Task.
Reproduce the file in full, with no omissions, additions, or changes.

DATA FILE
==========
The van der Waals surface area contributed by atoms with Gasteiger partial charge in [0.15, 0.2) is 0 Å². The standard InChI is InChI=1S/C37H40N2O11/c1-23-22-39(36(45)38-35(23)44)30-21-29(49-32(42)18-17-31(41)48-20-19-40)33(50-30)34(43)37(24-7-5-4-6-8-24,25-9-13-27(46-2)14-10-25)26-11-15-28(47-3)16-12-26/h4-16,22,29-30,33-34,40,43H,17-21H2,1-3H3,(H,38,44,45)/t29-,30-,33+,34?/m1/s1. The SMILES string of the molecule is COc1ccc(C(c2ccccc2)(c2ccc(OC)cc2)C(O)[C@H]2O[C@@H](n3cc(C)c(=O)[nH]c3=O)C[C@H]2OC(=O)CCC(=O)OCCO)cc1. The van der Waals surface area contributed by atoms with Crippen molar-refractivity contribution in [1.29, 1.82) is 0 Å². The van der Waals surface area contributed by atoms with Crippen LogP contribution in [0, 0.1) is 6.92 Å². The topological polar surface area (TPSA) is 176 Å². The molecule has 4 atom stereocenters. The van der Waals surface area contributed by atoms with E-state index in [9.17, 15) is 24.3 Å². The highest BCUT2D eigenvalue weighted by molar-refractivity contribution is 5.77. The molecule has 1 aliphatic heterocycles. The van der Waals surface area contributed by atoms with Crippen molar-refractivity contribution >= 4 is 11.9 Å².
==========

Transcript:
The van der Waals surface area contributed by atoms with Gasteiger partial charge in [0.15, 0.2) is 0 Å². The standard InChI is InChI=1S/C37H40N2O11/c1-23-22-39(36(45)38-35(23)44)30-21-29(49-32(42)18-17-31(41)48-20-19-40)33(50-30)34(43)37(24-7-5-4-6-8-24,25-9-13-27(46-2)14-10-25)26-11-15-28(47-3)16-12-26/h4-16,22,29-30,33-34,40,43H,17-21H2,1-3H3,(H,38,44,45)/t29-,30-,33+,34?/m1/s1. The SMILES string of the molecule is COc1ccc(C(c2ccccc2)(c2ccc(OC)cc2)C(O)[C@H]2O[C@@H](n3cc(C)c(=O)[nH]c3=O)C[C@H]2OC(=O)CCC(=O)OCCO)cc1. The van der Waals surface area contributed by atoms with Crippen molar-refractivity contribution in [1.29, 1.82) is 0 Å². The van der Waals surface area contributed by atoms with Crippen LogP contribution in [0, 0.1) is 6.92 Å². The topological polar surface area (TPSA) is 176 Å². The molecule has 4 atom stereocenters. The van der Waals surface area contributed by atoms with E-state index in [9.17, 15) is 24.3 Å². The highest BCUT2D eigenvalue weighted by molar-refractivity contribution is 5.77. The molecule has 1 aliphatic heterocycles. The van der Waals surface area contributed by atoms with Crippen molar-refractivity contribution >= 4 is 11.9 Å².